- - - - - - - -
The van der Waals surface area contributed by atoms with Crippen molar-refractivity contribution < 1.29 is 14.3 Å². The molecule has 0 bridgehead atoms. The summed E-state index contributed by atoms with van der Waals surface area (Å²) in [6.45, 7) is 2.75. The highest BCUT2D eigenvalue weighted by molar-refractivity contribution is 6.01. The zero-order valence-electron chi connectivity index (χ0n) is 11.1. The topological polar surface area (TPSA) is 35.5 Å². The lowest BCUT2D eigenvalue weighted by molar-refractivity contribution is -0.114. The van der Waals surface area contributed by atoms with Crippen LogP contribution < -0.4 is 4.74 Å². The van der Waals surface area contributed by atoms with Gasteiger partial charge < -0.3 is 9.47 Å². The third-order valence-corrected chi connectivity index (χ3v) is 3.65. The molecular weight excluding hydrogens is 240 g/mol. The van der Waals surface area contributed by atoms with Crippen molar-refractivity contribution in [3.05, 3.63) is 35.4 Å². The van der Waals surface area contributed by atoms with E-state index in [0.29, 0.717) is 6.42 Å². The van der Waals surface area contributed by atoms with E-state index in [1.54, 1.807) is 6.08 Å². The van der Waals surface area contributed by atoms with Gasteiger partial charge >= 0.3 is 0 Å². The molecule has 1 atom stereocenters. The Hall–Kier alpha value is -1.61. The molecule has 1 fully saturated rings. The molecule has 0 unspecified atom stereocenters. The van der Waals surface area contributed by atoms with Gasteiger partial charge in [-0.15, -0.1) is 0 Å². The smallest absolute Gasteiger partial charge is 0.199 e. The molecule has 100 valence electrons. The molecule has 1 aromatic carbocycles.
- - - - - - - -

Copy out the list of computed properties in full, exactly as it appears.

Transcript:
The van der Waals surface area contributed by atoms with Crippen molar-refractivity contribution < 1.29 is 14.3 Å². The molecule has 0 bridgehead atoms. The summed E-state index contributed by atoms with van der Waals surface area (Å²) in [6.45, 7) is 2.75. The highest BCUT2D eigenvalue weighted by molar-refractivity contribution is 6.01. The zero-order valence-electron chi connectivity index (χ0n) is 11.1. The topological polar surface area (TPSA) is 35.5 Å². The lowest BCUT2D eigenvalue weighted by molar-refractivity contribution is -0.114. The van der Waals surface area contributed by atoms with Crippen LogP contribution < -0.4 is 4.74 Å². The van der Waals surface area contributed by atoms with Gasteiger partial charge < -0.3 is 9.47 Å². The third-order valence-corrected chi connectivity index (χ3v) is 3.65. The molecular weight excluding hydrogens is 240 g/mol. The van der Waals surface area contributed by atoms with Crippen molar-refractivity contribution in [3.05, 3.63) is 35.4 Å². The van der Waals surface area contributed by atoms with E-state index in [0.29, 0.717) is 6.42 Å². The van der Waals surface area contributed by atoms with E-state index in [1.54, 1.807) is 6.08 Å². The van der Waals surface area contributed by atoms with Gasteiger partial charge >= 0.3 is 0 Å². The molecule has 1 atom stereocenters. The Hall–Kier alpha value is -1.61. The molecule has 1 fully saturated rings. The molecule has 0 unspecified atom stereocenters. The van der Waals surface area contributed by atoms with Gasteiger partial charge in [-0.15, -0.1) is 0 Å². The smallest absolute Gasteiger partial charge is 0.199 e. The molecule has 100 valence electrons. The molecule has 1 aromatic carbocycles.